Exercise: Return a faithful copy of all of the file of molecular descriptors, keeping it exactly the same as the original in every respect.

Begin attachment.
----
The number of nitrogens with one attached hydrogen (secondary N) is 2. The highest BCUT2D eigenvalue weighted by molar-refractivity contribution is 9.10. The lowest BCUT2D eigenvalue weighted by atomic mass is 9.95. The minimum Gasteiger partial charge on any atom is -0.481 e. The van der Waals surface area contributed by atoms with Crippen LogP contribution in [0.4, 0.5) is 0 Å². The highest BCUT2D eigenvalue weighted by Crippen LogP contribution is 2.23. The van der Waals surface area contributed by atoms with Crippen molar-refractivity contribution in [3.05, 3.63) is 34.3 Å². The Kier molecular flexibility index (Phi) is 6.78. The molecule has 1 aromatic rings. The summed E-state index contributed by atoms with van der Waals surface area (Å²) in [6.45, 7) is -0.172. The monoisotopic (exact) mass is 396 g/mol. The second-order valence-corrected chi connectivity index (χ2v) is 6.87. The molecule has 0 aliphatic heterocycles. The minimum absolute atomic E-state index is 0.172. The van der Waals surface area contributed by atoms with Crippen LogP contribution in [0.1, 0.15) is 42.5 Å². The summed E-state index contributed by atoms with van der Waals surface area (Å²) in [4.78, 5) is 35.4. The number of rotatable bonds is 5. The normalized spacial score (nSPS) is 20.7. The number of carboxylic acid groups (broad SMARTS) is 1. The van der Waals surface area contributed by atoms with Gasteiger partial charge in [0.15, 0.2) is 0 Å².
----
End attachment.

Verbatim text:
The number of nitrogens with one attached hydrogen (secondary N) is 2. The highest BCUT2D eigenvalue weighted by molar-refractivity contribution is 9.10. The lowest BCUT2D eigenvalue weighted by atomic mass is 9.95. The minimum Gasteiger partial charge on any atom is -0.481 e. The van der Waals surface area contributed by atoms with Crippen LogP contribution in [0.4, 0.5) is 0 Å². The highest BCUT2D eigenvalue weighted by Crippen LogP contribution is 2.23. The van der Waals surface area contributed by atoms with Crippen molar-refractivity contribution in [3.05, 3.63) is 34.3 Å². The Kier molecular flexibility index (Phi) is 6.78. The molecule has 1 aromatic rings. The summed E-state index contributed by atoms with van der Waals surface area (Å²) in [6.45, 7) is -0.172. The monoisotopic (exact) mass is 396 g/mol. The second-order valence-corrected chi connectivity index (χ2v) is 6.87. The molecule has 0 aliphatic heterocycles. The minimum absolute atomic E-state index is 0.172. The van der Waals surface area contributed by atoms with Crippen LogP contribution in [0.1, 0.15) is 42.5 Å². The summed E-state index contributed by atoms with van der Waals surface area (Å²) in [4.78, 5) is 35.4. The number of rotatable bonds is 5. The normalized spacial score (nSPS) is 20.7. The number of carboxylic acid groups (broad SMARTS) is 1. The van der Waals surface area contributed by atoms with Gasteiger partial charge in [0.15, 0.2) is 0 Å².